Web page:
Few writers seem to do facetious erudition with the obtrusively self-aggrandizing more completely than Geoff Dyer. This should make for an infuriating read, but instead it allows for an agreeable if trivial one. The problem is more one of the digressive leading to the arbitrary. At one moment in Zona Dyer talks of the room which is at the centre of the Zone, the place in which the three characters, the stalker, the writer and the professor are trying to reach, and where various wishes may come true. However, in a book on Stalker written thirty years later it seems an irrelevant remark. French poster for Stalker Andrei Tarkovsky,
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Few writers seem to do facetious erudition with the obtrusively self-aggrandizing more completely than Geoff Dyer. This should make for an infuriating read, but instead it allows for an agreeable if trivial one. The problem is more one of the digressive leading to the arbitrary.
At one moment in Zona Dyer talks of the room which is at the centre of the Zone, the place in which the three characters, the stalker, the writer and the professor are trying to reach, and where various wishes may come true. However, in a book on Stalker written thirty years later it seems an irrelevant remark. French poster for Stalker Andrei Tarkovsky, If Berger is a writer who so often offers provocative proximity, Dyer frequently practises instead superfluous associationism: making connections between things that add little to the understanding of the thing itself, but instead allude to the assumptions Dyer is making of his reader.
Does one not arrive at the trivialising? Dyer reverses this by asking us to trust the teller, as in Dyer, but mock the tale, or rather not so much mock it as half ignore it, with Dyer focusing on his own biography to the detriment of the film. But Dyer would rightly claim where a Grisham novel is decidedly generic, Zona is a book which has no recognizable place, and nevertheless is readable without all the generic codification of a pre-packaged best-seller.
Of course you are. In such instances writing resembles less an art or a craft than the oldest of professions. Very few people will be coming to a book on Stalker for details on the London house market, yet it is partly what keeps the book easygoing and relaxed. Dyer can write and he can entertain, but he seems to be confusing here the irrelevant with the irreverent.
All the more so when there is space for Clarkson, Brand and the Brixton property market. Yet the worst way is to speak of it frivolously, and just as one often feels Dyer confuses the irrelevant with the irreverent, so also lightness with frivolity. Perhaps even because of it. Yet at the same time it is the sort of book we need more of, books written by writers who do not feel obliged to devote many hours of their life to searching out every last word written on a film, but instead can feel free to roam over the text, picking out from it moments that illuminate their own thinking.
There are many films Dyer could write intelligently about, but just not, it seems, Stalker. Home Book Reviews. Stalker Andrei Tarkovsky,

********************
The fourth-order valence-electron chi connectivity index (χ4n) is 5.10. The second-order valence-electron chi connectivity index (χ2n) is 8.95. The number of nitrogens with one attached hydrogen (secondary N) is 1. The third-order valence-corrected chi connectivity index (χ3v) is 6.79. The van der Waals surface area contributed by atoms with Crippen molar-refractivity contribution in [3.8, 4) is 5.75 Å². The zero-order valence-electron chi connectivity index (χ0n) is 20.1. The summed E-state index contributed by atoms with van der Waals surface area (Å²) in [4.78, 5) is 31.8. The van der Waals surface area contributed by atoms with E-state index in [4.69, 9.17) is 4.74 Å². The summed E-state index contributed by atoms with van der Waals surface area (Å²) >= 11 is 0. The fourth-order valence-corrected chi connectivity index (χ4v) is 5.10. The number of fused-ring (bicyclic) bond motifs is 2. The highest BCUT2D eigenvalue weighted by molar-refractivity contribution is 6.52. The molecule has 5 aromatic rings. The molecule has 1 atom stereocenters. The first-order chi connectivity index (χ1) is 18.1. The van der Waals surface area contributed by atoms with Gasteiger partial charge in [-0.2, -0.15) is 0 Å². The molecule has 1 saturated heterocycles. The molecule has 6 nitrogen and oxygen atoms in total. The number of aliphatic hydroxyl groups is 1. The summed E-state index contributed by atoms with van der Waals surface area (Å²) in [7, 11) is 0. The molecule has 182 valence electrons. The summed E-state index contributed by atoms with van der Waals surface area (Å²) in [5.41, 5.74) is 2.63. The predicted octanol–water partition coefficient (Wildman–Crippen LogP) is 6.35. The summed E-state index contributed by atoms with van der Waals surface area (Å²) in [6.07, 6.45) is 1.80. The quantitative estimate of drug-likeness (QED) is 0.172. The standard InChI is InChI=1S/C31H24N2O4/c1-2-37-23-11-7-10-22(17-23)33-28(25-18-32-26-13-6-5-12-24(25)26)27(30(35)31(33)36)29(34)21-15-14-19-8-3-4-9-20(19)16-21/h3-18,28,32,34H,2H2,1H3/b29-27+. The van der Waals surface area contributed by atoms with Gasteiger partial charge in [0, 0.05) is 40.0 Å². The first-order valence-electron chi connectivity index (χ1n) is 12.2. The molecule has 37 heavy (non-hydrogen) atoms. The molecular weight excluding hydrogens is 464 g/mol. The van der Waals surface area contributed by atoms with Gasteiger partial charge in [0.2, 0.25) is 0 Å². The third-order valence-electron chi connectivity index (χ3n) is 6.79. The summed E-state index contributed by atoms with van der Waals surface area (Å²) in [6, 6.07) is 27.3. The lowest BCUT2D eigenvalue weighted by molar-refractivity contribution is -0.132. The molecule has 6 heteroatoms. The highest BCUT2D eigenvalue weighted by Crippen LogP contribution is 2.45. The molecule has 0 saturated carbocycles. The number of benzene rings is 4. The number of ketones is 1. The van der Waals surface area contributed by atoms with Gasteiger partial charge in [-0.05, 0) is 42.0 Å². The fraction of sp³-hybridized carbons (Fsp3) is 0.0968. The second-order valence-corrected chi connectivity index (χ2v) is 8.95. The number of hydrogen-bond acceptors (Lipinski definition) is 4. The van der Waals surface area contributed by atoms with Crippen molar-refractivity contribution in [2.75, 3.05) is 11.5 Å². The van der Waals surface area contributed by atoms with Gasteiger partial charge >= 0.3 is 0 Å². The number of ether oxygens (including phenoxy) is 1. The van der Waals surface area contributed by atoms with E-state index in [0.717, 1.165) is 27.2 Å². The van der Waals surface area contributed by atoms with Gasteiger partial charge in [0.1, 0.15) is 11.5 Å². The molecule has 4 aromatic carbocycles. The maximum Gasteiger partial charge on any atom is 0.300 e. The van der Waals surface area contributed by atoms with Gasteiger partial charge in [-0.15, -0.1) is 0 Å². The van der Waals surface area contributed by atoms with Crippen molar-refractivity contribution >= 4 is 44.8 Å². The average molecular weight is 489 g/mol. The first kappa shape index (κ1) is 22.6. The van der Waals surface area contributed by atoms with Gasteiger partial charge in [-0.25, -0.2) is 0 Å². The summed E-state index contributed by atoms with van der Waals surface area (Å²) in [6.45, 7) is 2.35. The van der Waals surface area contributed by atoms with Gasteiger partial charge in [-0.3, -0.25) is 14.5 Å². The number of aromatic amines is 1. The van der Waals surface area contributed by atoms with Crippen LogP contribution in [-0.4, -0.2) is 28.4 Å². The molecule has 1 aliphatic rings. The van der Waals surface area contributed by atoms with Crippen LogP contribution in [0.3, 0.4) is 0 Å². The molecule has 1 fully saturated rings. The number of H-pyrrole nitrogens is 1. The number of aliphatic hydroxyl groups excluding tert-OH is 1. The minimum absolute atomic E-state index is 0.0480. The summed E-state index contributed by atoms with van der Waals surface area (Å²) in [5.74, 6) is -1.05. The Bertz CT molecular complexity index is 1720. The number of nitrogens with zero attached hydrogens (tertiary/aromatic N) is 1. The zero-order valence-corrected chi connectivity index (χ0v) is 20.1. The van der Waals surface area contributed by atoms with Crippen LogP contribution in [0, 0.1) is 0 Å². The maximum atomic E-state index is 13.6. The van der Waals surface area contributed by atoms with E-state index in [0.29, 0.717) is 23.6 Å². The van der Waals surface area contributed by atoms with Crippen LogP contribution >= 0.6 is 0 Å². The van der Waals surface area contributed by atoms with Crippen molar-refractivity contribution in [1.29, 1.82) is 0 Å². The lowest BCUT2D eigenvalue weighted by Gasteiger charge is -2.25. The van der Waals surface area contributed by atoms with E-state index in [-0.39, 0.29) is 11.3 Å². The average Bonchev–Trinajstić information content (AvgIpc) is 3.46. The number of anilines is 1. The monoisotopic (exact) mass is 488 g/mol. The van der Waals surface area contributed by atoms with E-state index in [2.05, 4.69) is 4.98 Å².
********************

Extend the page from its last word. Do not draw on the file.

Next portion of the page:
Zona by Geoff Dyer: review
Look Inside. From a writer whose mastery encompasses fiction, criticism, and the fertile realm between the two, comes a new book that confirms his reputation for the unexpected. Zona is one of the most unusual books ever written about film, and about how art—whether a film by a Russian director or a book by one of our most gifted contemporary writers—can shape the way we see the world and how we make our way through it. Very funny and very personal. Dyer is an enormously seductive writer.
Zona: A Book About a Film About a Journey to a Room
The book is a discussion by Dyer of the film Stalker directed by Andrei Tarkovsky in The title is taken from the mysterious and enigmatic Zone which is a locus within the film itself. The work is based on a close, scene-by-scene reading with a large number of digressions, including autobiographical discussions such as the time and place where Dyer watched the film and observations of how his own perspective has changed over time - for example he declares that as he has aged he has grown less and less concerned with trying to find a definite answer to what the film as a whole 'means'. The first time that he saw the film was in his early 20s having just finished his education in English literature at Oxford University. In part, therefore, the work is a meditation on time and how it changes our perspective on the world as a whole and on particular cultural artefacts and works of art. This is apposite, since one of Tarkovsky's most central preoccupations was that of time he called his book on the process of making films Sculpting in Time.
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Zona by Geoff Dyer - review
Now a writer and TV host, he compiled a list of the most important things he'd learned from a seminar Hoberman had taught as a side gig at New York University. It contained a good deal of sound advice — "Watch for excess words. If there's a shorter word, use it"; "Vent your spleen. In criticism, it's better to be angry than depressed" — but the most basic and important message was this: "Plot synopses automatically ruin a review. Rightly or wrongly, the synopsis is regarded as one of the lowest forms of writing. Two-thirds of the way into Zona , his characteristically singular book about Andrei Tarkovsky's Stalker , Geoff Dyer declares: "There are few things I hate more than when someone, in an attempt to persuade me to see a film, starts summarising it. It's a surprising assertion — though less so if you're familiar with Dyer's books which, whether they're about jazz, the first world war or DH Lawrence, go out of their way to fuse form and content in arresting fashion — because Zona is one long movie summary, a shot-by-shot rewrite.